The study of the civil and canon law considered in its relation to the State, the Church, and the universities

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Page 71 - ... good, firm, valid, sufficient, and effectual, in the law, according to the true intent and meaning thereof, and shall be taken, construed, and adjudged, in the most favourable and beneficial sense, for the best advantage of the said...
Page 66 - ... know ye, therefore, that we, of our especial grace, certain knowledge,- and mere motion, have given and granted, and by these presents, for us, our heirs and successors, do give and grant...
Page 48 - ... person or persons, to declare and determine all such doubts, and to administer all such offices and duties, as to their rooms spiritual doth appertain, for the due administration whereof, and to keep them from corruption and sinister affection, the king's most noble progenitors, and the antecessors of the nobles of this realm, have sufficiently endowed the said Church, both with honour and possessions...
Page 63 - Mary, by the grace of God, &c. To all to whom these presents shall come, greeting. Whereas...
Page 67 - Philadelphia, be, and shall be, for ever hereafter, persons able and capable in law, to sue and be sued, plead and be impleaded, answer and be answered unto, defend and be defended...
Page 37 - Emperor by quickness of dispatch ; but with all its imperfections, it is a most valuable mine of judicial knowledge, it gives law at this hour to the greatest part of Europe, and, though few English lawyers dare make such an acknowledgement, it is the true source of nearly all our English laws, that are not of a feudal origin.
Page 49 - Christ's institution and promise, although they be ministered by evil men. Nevertheless, it appertaineth to the discipline of the Church that inquiry be made of evil ministers, and that they be accused by those that have knowledge of their offences ; and finally, being found guilty, by just judgment be deposed.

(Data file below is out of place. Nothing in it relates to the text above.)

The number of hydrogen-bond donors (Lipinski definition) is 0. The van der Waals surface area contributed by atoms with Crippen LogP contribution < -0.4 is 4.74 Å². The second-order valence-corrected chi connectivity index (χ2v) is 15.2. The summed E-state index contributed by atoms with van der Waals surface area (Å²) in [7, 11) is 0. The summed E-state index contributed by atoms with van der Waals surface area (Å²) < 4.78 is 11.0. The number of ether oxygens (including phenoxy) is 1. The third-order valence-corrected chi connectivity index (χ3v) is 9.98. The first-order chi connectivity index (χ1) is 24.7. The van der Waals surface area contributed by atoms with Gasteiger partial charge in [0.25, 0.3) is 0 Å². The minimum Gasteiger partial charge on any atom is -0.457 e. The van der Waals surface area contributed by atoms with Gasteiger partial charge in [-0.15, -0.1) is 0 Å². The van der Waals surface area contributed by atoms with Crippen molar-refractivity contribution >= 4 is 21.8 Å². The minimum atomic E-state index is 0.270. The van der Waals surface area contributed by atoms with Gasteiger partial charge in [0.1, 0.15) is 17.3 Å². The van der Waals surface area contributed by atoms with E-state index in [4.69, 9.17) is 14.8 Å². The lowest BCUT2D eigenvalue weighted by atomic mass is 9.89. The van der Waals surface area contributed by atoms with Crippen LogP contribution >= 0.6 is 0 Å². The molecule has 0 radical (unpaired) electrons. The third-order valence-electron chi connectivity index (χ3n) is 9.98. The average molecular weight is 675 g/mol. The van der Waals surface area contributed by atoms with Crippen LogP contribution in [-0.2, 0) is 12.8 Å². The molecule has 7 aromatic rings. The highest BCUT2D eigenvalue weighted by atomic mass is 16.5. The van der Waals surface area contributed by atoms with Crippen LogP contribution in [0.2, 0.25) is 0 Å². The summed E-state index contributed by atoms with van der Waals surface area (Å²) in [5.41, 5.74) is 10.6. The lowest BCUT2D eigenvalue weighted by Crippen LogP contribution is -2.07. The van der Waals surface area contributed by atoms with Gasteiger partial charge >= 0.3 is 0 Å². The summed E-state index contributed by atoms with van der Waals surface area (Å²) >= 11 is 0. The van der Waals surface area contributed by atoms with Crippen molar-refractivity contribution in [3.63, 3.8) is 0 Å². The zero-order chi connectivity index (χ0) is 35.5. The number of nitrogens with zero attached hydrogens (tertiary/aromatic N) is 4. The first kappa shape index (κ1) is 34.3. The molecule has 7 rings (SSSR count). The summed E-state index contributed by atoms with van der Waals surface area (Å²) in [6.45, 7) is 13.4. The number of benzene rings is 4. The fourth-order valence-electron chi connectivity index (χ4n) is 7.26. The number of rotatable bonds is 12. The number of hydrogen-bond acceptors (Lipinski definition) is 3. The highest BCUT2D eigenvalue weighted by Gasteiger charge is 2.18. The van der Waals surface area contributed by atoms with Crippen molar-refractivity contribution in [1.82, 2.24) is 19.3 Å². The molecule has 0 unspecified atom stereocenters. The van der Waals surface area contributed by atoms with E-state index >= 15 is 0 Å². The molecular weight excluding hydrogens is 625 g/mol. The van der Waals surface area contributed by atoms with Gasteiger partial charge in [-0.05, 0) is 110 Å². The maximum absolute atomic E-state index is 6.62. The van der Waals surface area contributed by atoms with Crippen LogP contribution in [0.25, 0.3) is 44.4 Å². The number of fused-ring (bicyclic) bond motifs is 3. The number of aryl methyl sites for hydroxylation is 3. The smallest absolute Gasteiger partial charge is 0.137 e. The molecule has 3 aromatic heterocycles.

Page 7 - I am loth to quote, yet inasmuch as the laws of all nations are doubtless raised out of the ruins of the civil law, as all governments are sprung out of the ruins of the Roman Empire, it must be owned that the principles of our law are borrowed from the civil law and therefore grounded upon the same reason in many things.
Page 70 - College, whereby the constitution, progress, improvement and business thereof may be suffered or be hindered, in such case, we do hereby, for us, our heirs and successors, assign, constitute, authorize and appoint the Most Reverend the Lord Archbishop of Canterbury, the Lord Chancellor or Lord Keeper of our Great Seal of Great Britain, the Lord Keeper of our Privy Seal, and our two principal Secretaries of State for the time being, to be Visitors of the said College, with full power and authority...
Page 32 - Know ye therefore, that we of our especial grace, -certain knowledge, and mere motion, have granted, constituted, declared and appointed, and by these presents, for us, our heirs and successors, do grant, constitute, declare and appoint...

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